Citing tough economic times, two major child welfare organizations have formed a “strategic partnership” to take advantage of each other’s strengths and resources.
The Arlington, Va.-based Child Welfare League of America (CWLA) has teamed up with the Evan B. Donaldson Adoption Institute, a New York-based nonprofit that works to improve adoption policy and practice through research and advocacy.
Adam Pertman, executive director of the Adoption Institute, said the partnership is designed to help both organizations get better results despite making cutbacks during the recession. Pertman says the Institute has lost 15 to 20 percent of its revenue and has cut back on hours for hired help. CWLA recently cut its full-time staff by eight, taking it down to 44 members – less than half the full-time staff it had in 2007.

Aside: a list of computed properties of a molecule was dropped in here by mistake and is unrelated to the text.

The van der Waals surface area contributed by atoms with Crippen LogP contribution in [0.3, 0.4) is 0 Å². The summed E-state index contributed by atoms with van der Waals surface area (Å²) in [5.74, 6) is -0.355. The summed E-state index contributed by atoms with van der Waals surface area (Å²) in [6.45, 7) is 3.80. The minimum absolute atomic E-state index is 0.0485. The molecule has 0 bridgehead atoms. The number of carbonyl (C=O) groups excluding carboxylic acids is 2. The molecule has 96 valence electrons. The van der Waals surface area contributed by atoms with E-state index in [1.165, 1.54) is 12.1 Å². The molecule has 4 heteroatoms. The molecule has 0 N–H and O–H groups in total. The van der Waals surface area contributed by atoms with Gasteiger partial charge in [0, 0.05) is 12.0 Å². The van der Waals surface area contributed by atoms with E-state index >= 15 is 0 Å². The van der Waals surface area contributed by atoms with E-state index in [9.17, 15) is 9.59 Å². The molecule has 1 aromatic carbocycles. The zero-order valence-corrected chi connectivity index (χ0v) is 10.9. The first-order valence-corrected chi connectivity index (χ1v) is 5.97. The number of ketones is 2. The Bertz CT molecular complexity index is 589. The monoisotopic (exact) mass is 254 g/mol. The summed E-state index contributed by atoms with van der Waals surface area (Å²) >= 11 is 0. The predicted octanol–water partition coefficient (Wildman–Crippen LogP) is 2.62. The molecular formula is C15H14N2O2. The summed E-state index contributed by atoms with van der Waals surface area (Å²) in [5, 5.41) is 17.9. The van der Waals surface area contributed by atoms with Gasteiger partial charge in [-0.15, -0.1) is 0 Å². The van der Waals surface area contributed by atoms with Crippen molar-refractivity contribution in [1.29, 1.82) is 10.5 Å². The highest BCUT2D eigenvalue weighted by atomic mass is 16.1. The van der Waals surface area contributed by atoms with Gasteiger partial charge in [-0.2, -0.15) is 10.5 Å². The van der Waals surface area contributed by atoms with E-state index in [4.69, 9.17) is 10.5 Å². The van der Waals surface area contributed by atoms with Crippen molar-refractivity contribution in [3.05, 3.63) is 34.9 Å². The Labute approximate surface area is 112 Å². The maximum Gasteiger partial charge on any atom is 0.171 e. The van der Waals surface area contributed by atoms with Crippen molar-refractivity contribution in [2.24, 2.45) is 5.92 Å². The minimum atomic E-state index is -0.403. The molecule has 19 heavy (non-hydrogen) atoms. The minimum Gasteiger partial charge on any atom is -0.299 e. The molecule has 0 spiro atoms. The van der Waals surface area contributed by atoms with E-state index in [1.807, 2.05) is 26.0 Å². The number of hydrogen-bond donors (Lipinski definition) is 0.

“In a climate where you can’t grow, realistically, how can you do more with the resources you have? One way is to not have to do it all yourself,” Pertman said.
The Institute and CWLA will collaborate on several projects that the heads of both groups say will enable them to better serve their members and clients.
For instance, CWLA will make its nearly 800 members available for surveys and research conducted by the Institute, which Pertman said will cut the Institute’s work in half. CWLA members will get materials produced by the Institute.
“They have a special reach and in-depth knowledge around adoption that we don’t have,” said Christine James-Brown, CEO of CWLA. “What they need is the reach of our membership and our public policy, and our focus on practice and how to improve practice.”
One survey will seek to identify best practices for working with gay and lesbian parents in order to increase the number of children who get adopted out of foster care.
Both groups will also work on planning and convening a White House Conference on Children and Youth in 2010, which has been a major objective of CWLA.
Another advantage of the move, James-Brown said: Whereas in the past CWLA would have hired an adoption specialist, through the partnership with the Institute, CWLA hopes to tap the same expertise in a more cost-effective way.